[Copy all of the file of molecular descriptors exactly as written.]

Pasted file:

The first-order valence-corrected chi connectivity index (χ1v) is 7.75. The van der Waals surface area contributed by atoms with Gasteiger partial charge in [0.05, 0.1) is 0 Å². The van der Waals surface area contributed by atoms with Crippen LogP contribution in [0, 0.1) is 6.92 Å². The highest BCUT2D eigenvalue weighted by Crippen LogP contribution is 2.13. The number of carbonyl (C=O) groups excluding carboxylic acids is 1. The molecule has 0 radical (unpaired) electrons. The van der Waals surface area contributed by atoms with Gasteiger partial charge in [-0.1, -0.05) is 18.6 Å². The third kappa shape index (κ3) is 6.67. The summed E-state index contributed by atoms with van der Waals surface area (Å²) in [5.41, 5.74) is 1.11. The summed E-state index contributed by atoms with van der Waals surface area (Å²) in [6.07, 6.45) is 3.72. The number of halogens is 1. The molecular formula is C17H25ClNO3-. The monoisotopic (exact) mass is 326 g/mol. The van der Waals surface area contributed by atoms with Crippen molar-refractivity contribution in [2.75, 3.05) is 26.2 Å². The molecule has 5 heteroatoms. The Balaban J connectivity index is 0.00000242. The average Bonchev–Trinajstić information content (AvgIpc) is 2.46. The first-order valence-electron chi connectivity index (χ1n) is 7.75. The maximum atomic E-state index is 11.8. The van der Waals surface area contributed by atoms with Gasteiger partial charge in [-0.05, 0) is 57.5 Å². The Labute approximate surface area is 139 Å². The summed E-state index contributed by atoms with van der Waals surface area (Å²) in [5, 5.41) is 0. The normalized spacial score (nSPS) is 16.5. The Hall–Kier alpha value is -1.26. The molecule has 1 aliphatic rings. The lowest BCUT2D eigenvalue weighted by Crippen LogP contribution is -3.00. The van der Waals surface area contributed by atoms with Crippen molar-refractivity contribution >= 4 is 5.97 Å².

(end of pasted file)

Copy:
The first-order valence-corrected chi connectivity index (χ1v) is 7.75. The van der Waals surface area contributed by atoms with Gasteiger partial charge in [0.05, 0.1) is 0 Å². The van der Waals surface area contributed by atoms with Crippen LogP contribution in [0, 0.1) is 6.92 Å². The highest BCUT2D eigenvalue weighted by Crippen LogP contribution is 2.13. The number of carbonyl (C=O) groups excluding carboxylic acids is 1. The molecule has 0 radical (unpaired) electrons. The van der Waals surface area contributed by atoms with Gasteiger partial charge in [-0.1, -0.05) is 18.6 Å². The third kappa shape index (κ3) is 6.67. The summed E-state index contributed by atoms with van der Waals surface area (Å²) in [5.41, 5.74) is 1.11. The summed E-state index contributed by atoms with van der Waals surface area (Å²) in [6.07, 6.45) is 3.72. The number of halogens is 1. The molecular formula is C17H25ClNO3-. The monoisotopic (exact) mass is 326 g/mol. The van der Waals surface area contributed by atoms with Crippen molar-refractivity contribution in [2.75, 3.05) is 26.2 Å². The molecule has 5 heteroatoms. The Balaban J connectivity index is 0.00000242. The average Bonchev–Trinajstić information content (AvgIpc) is 2.46. The first-order valence-electron chi connectivity index (χ1n) is 7.75. The maximum atomic E-state index is 11.8. The van der Waals surface area contributed by atoms with Gasteiger partial charge in [-0.05, 0) is 57.5 Å². The Labute approximate surface area is 139 Å². The summed E-state index contributed by atoms with van der Waals surface area (Å²) in [5, 5.41) is 0. The normalized spacial score (nSPS) is 16.5. The Hall–Kier alpha value is -1.26. The molecule has 1 aliphatic rings. The lowest BCUT2D eigenvalue weighted by Crippen LogP contribution is -3.00. The van der Waals surface area contributed by atoms with Crippen molar-refractivity contribution >= 4 is 5.97 Å².